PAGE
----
11. Jerry Sullivan

    Jerry Sullivan Garden Experimenter Plants Contributor

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    I looked at the honey in the grocery store aisle and tried to imagine 75 lbs. Wow!! That is a lot of work by the bees, and a lot of sticky work harvesting the honey. I did not know skunks had the tenacity to raid a hive of bees.

    Jerry
     
  12. cherylad

    cherylad Countess of Cute-ification Plants Contributor

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    To all of you beekeepers.... y'all rock!
    :sete_036:
    I'm far too scared of being stung to even attempt this.
     
  13. marlingardener

    marlingardener Strong Ash

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    With the rolls of chicken wire in front of the entrance the skunk has to stand on his hind legs to get at the bees, exposing his tender stomach, which the bees sting. Skunks soon get the idea and leave!

    Our plan is to increase the number of hives when my husband retires. We have offers from farmers in the county to shelter hives on their farms--no strings attached like rent or a share of the honey.
    If we get more honey, my husband has figured out how to attach a motor so we won't be hand-cranking the extractor.

    We seem to be the only beekeepers in the county. There used to be more, but age overtook them. Lifting supers can be pretty strenuous.

    Cheryl, our bees are very calm. I too mow right around the hives while the ladies are coming and going, with no problem. When I'm working in the garden I'm careful not to put my hand on a bee, but if I do, I still don't get stung. Just moving slowly (comes naturally to me!) prevents bee bites.
     
  14. carolyn

    carolyn Strong Ash

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    Jerry, a bee makes 1/2 teaspoon of honey in her lifetime and her life span in the summer is 6 weeks. She wears out her wings flying and then the hive bees kick her out if she can't keep working. Then, unfortunately, she dies from exposure or is preyed on by another insect eater.

    Toads are hard on a hive, too. I keep them away from my hives as much as I can. They will suck down an enormous number of bees leaving or entering the hive.
     
  15. KK Ng

    KK Ng Hardy Maple

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    Bees keeping ... that was what I wanted to do about 30 years ago. I was inspired by my cousin who kept bees as a hobby and the fact that bees are very gentle if not provoked. I built my bee box, placed it under a tree and rub some honey on it hoping to attract to attract some bees that had a new home on their list.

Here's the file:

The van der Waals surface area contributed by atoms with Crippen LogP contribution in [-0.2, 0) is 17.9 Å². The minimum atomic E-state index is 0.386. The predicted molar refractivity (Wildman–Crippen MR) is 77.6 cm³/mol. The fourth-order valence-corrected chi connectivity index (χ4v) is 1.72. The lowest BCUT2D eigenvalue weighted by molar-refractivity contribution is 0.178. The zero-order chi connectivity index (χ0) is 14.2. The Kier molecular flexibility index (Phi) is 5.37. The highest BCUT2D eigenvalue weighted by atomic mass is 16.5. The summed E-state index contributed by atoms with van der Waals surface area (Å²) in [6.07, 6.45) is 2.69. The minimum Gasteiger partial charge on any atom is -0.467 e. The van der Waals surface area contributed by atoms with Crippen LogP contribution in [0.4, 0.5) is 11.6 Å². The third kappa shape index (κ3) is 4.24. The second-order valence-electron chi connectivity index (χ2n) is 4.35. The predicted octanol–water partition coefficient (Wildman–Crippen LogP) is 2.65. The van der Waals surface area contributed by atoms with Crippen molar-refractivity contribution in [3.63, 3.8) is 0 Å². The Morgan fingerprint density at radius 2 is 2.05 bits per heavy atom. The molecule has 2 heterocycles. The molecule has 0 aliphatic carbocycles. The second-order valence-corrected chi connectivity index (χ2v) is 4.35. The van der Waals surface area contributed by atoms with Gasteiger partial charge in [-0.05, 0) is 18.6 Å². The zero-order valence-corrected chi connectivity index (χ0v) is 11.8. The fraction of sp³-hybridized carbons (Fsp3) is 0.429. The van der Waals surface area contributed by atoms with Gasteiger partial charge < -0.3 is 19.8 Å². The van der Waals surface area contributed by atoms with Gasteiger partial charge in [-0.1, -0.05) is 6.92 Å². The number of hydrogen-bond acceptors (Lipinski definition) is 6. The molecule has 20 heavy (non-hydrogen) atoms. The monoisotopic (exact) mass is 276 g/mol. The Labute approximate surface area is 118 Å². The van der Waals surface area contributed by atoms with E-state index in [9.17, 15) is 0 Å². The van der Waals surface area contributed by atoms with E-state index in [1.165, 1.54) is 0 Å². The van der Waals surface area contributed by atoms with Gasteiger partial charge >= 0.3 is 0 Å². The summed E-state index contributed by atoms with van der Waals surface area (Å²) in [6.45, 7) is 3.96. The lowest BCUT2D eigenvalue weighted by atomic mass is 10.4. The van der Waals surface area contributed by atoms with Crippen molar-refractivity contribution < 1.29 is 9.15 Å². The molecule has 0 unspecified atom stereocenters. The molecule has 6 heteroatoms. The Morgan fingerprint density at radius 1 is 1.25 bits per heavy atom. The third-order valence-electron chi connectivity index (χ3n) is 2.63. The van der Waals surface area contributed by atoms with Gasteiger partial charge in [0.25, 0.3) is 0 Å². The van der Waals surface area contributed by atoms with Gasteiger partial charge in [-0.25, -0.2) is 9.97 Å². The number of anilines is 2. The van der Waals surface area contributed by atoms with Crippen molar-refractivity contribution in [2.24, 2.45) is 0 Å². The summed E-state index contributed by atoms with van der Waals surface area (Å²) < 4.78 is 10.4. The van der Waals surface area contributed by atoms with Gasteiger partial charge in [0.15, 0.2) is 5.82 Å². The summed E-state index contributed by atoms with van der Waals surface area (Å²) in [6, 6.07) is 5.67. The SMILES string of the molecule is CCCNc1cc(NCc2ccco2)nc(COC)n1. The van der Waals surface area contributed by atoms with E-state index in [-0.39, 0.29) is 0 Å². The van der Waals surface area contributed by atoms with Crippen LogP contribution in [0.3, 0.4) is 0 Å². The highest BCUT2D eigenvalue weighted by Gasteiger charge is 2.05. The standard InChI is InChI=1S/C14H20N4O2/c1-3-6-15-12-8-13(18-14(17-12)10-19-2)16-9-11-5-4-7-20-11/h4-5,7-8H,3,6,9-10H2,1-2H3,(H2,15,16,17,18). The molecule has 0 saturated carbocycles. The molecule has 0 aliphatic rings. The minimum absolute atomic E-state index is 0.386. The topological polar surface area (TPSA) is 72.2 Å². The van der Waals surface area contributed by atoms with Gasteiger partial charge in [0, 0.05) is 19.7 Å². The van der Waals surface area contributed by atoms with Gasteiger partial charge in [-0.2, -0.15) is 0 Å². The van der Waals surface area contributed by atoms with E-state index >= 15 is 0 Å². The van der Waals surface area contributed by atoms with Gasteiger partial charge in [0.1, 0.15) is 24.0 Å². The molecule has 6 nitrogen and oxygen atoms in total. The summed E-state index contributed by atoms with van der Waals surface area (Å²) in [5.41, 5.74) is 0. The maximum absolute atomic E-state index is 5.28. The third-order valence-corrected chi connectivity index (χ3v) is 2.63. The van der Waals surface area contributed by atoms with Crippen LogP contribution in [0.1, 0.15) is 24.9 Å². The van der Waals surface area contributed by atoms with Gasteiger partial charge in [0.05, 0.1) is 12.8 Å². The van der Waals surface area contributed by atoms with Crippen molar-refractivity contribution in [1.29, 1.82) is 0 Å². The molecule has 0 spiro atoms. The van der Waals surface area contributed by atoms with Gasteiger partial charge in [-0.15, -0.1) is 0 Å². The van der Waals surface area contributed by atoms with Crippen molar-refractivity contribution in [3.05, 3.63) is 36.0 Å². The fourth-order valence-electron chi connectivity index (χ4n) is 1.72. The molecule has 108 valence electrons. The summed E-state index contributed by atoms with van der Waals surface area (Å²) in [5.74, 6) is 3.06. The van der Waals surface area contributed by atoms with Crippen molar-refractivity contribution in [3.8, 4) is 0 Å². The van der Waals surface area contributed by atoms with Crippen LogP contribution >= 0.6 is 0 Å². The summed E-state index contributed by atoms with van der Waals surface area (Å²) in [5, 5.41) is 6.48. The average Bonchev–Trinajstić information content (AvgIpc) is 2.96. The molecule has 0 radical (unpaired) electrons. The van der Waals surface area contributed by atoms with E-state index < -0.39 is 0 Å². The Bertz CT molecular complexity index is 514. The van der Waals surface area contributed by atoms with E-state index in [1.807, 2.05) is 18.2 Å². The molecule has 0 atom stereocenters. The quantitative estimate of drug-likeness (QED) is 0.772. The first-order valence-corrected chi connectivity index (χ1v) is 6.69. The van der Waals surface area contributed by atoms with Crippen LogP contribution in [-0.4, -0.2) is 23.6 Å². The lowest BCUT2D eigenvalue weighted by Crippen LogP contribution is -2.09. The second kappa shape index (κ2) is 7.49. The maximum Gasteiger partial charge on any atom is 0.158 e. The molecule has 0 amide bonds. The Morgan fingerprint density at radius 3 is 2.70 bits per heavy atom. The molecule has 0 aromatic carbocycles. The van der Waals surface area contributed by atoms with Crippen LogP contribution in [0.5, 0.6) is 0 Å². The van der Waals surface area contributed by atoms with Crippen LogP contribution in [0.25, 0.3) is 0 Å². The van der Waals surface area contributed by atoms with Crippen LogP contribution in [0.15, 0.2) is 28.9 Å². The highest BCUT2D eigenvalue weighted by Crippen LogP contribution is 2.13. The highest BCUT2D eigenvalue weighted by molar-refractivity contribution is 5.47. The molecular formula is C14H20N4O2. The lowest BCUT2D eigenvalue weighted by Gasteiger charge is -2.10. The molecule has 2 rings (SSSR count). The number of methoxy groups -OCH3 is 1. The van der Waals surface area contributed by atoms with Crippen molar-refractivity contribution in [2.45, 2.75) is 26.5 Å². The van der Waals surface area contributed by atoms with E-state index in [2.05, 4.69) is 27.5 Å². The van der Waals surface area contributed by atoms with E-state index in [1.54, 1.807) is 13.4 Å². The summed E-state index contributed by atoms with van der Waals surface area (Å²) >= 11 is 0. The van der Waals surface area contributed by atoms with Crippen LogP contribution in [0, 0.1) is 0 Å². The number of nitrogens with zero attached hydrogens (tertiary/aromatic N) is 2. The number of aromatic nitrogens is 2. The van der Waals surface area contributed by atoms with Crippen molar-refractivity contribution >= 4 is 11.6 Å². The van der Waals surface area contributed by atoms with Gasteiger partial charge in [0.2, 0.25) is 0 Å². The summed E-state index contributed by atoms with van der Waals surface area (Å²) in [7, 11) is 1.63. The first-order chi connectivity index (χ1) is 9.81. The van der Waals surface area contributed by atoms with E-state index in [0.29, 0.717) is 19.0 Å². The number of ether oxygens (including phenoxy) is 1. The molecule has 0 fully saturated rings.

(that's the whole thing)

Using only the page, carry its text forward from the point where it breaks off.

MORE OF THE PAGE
After a couple of weeks there were still no takers except for some ants, I decided to to some real hard selling and went to look for bees to force them to have a look at the piece of real estate which I build for them. I got stung and found out I am allergic to bee's sting. Had to be sent to the nearby clinic to get a shot and I was strongly advised to stay away from bees especially lots of bees.

    Now we are buying honey for our daily need from a honey collector who collects wild honey. According to him bees normally do not change hives unless it is destroyed or the enviroment is no longer conducive for them to stay. He said he had several hives that he had been harvesting the honey for years. According to my cousin, there must be a hive nearby before it can get occupied and it may take months. I guess I was impatient.

    I am still very curious how do you get the bees to come and stay in your box?
     
  16. marlingardener

    marlingardener Strong Ash

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    KK, we buy bees--actually what is called a "nuc" which is a queen and a handful of workers. This builds up to a full hive quickly.
    We also collect swarms. Swarming bees are very gentle--they are concentrating on finding a new home and you can literally sweep them into a box with your bare hands. A swarm is excess bees from a hive--they don't all abandon an existing hive.
    Since we are the only beekeepers around, we get a lot of calls about swarms. One guy said bees were swarming in a tree and when we got there, the "bees" were yellow jackets! We also got called to a "swarm" that was about 20 bees feeding on honeysuckle. Now we have an up-front charge for coming, whether or not there are bees!